Hope, anxiety, longing, doubt. The emotions of Juneau Nordic skiers have run the gamut over the past few months as the lack of a snow cover - or, until recently, even a snowflake at sea level - has pushed back the start of the season. But as the snow starts to pile up and tracks are set on the trails, skiers are dusting off boots and bindings, dragging out skis and poles and getting ready to take advantage of Juneau's cross-country choices.

Rainier climbers find deep snow, amazing beauty
OLYMPIA, Wash. - The worst is whiteout conditions. It's treacherous and easy to get lost. Climbers can't see, and they have no sense of direction, no sense of movement.

Capital City Classic
The Juneau-Douglas High School boys basketball team dominated Alameda in their Princess Cruises/Alaska Airlines Capital City Classic game Saturday night, winning 94-59.

Fouls plague Juneau girls in losses
It's been a foul Capital City Classic to date for the Juneau-Douglas High School girls basketball team. With key players forced to the bench early, the Crimson Bears suffered two straight 12-point losses - 69-57 to Alameda, Calif., on Friday and 56-44 to Wasilla on Saturday.

Sports in Juneau
Sports in Juneau is a service provided by the Juneau Empire to provide information on upcoming sports and outdoors events in Juneau.

Two Crimson Bears win Classic competitions
In the basketball skills contests held Saturday afternoon at the Juneau-Douglas High School gymnasium, Crimson Bear players swept the free-throw shooting competition. Alex Heumann won the boys' contest, while Amy Neussl won the girls event after a long back-and-forth effort against Alameda's Nicole Catania.<

Sports in Juneau
Information on upcoming sports and outdoors events in Juneau.

Bear boys bomb foes
The Juneau-Douglas High School boys basketball team put on a shooting clinic during its second-round game of the Capital City Classic on Saturday night. The Crimson Bears hit 11 3-pointers in the first half, some from well beyond NBA range, as they cruised to a 94-59 victory over the Alameda (Calif.) Hornets at the JDHS main gym.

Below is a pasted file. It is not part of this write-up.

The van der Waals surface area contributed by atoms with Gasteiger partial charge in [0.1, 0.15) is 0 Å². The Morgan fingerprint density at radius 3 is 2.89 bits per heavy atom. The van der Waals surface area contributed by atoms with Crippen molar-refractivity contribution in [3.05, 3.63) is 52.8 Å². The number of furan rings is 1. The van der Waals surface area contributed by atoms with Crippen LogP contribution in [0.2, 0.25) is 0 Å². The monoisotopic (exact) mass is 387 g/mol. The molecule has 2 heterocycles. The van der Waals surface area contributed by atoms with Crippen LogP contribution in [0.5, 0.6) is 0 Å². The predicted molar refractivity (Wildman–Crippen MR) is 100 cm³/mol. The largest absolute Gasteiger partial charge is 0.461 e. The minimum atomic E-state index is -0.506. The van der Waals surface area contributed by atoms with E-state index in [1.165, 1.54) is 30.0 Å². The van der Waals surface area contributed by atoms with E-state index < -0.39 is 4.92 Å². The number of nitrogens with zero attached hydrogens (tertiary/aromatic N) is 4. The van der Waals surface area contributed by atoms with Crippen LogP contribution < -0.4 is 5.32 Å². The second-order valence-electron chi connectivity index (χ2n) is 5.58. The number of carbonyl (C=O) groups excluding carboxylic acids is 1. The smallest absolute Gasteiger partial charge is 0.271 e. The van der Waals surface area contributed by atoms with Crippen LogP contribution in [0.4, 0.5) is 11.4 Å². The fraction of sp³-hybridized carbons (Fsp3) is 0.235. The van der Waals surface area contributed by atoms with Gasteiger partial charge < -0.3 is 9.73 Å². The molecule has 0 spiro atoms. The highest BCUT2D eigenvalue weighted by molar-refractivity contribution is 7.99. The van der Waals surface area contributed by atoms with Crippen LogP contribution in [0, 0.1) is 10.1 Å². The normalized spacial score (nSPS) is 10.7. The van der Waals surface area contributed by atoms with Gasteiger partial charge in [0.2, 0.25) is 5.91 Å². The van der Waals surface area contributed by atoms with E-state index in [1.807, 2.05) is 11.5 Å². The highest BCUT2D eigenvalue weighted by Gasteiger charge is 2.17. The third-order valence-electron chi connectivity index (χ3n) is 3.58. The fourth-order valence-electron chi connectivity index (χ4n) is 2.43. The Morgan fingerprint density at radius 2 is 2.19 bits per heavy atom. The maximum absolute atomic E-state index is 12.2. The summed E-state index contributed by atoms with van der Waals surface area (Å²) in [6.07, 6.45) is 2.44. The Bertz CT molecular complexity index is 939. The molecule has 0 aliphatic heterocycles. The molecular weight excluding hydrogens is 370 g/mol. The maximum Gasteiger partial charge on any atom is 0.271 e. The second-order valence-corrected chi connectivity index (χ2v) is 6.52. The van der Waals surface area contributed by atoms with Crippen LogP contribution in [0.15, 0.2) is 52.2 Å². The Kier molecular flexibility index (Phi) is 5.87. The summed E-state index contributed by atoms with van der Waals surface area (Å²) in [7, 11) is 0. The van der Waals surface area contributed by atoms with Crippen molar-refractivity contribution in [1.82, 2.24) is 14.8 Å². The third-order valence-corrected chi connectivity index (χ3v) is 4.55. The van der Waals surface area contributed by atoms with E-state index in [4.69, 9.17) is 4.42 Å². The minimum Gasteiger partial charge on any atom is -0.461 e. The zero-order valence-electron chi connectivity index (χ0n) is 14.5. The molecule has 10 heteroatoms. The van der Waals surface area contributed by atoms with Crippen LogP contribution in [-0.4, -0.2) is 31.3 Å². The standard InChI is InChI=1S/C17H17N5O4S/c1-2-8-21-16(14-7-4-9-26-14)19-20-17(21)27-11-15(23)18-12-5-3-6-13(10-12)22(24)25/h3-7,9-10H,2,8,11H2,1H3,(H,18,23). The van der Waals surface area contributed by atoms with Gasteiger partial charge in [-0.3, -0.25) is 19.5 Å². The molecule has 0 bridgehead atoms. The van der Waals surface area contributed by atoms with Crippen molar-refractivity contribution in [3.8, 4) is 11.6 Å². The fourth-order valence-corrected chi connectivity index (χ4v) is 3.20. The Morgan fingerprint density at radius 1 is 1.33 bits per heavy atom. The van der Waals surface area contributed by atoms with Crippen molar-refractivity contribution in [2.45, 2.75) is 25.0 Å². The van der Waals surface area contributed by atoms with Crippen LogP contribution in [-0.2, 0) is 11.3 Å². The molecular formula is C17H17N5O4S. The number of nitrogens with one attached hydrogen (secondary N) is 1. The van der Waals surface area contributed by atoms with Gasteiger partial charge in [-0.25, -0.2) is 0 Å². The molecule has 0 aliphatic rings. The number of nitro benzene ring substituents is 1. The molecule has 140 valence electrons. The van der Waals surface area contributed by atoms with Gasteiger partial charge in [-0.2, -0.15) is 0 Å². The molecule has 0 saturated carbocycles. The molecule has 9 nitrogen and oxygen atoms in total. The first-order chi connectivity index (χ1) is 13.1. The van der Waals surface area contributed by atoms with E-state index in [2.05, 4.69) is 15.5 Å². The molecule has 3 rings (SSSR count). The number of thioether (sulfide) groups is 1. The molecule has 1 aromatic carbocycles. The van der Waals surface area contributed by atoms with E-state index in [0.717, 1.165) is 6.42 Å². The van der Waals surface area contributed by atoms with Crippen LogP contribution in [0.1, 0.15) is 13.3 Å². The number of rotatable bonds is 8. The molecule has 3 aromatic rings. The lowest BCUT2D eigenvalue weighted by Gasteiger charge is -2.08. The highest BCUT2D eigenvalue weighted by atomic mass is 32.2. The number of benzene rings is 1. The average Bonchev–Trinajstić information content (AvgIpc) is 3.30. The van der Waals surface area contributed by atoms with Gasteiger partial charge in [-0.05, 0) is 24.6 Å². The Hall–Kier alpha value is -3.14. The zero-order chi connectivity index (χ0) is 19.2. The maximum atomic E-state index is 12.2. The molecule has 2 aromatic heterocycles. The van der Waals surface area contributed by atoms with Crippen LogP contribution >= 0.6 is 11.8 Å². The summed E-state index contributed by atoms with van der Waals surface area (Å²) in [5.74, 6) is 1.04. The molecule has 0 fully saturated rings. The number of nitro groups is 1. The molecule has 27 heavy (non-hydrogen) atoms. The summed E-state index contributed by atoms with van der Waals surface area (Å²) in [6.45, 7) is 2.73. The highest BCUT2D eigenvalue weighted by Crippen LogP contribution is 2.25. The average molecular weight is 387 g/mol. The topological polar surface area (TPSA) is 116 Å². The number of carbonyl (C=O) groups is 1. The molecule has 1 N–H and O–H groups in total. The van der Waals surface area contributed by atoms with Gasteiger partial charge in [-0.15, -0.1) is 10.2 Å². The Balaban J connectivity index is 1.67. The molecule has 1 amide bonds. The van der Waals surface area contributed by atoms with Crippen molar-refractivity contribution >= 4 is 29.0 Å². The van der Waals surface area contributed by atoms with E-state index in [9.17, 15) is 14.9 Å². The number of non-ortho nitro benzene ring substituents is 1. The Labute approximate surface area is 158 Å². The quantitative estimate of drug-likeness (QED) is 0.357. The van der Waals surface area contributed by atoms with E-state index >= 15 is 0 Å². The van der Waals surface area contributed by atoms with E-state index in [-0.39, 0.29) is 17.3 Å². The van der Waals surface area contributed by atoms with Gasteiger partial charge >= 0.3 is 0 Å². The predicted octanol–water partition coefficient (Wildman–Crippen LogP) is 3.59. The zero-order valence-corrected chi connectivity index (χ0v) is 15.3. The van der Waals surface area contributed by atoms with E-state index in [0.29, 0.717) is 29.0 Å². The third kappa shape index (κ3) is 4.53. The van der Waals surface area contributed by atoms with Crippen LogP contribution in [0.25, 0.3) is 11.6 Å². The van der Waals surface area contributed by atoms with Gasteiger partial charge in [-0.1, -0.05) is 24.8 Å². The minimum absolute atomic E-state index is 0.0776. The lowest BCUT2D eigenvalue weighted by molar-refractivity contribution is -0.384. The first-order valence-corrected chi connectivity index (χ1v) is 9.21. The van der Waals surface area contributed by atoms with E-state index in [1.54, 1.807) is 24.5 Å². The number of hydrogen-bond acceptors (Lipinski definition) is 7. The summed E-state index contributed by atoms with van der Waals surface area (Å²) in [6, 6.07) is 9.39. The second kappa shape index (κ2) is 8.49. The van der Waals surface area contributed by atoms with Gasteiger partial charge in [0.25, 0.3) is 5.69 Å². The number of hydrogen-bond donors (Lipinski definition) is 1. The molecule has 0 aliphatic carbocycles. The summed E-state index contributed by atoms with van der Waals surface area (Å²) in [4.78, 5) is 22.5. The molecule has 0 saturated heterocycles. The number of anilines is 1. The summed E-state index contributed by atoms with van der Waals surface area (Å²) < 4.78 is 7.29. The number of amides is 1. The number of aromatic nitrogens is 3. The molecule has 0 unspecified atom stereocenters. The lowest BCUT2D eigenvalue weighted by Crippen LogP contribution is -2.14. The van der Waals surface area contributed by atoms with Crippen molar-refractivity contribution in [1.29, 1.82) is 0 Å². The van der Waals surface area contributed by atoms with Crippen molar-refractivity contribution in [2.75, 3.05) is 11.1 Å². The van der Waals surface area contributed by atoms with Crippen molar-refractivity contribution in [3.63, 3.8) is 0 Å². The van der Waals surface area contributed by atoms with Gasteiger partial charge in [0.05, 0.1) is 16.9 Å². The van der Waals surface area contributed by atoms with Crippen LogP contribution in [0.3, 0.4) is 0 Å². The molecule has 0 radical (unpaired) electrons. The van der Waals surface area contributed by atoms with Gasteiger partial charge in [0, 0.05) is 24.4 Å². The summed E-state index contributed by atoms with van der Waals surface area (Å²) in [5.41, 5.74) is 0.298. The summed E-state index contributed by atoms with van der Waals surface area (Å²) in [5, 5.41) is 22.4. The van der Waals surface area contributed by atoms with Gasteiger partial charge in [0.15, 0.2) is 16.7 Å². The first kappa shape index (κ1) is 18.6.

Princess Cruises-Alaska Airlines Capital City Classic Boxscores
SATURDAY'S BOYS GAMES CRIMSON BEARS 94, HORNETS 59

Holiday Cup moves into playoff rounds
The Holiday Cup indoor soccer tournament wrapped up round-robin play on Sunday and has moved into single-elimination games. Championship matches will be held on Tuesday.

Service jobs skyrocket in last decade
Jobs in Alaska's service sector exploded during the past decade while the number of jobs in industries that produce goods, such as oil and gas, timber, fishing and mining, declined. The growth in service industry jobs includes everything from hospitals and schools to grocery stores and auto body shops, according to the Alaska Labor Department.

Kenai Peninsula has its own homegrown celebrities
KENAI - During the summer months, rich and famous celebrities from the worlds of sports, politics and entertainment vacation on the Kenai Peninsula to take advantage of outdoor recreation and world-class fishing. But even after the weather cools and they've left, the peninsula still has plenty of homegrown celebrities.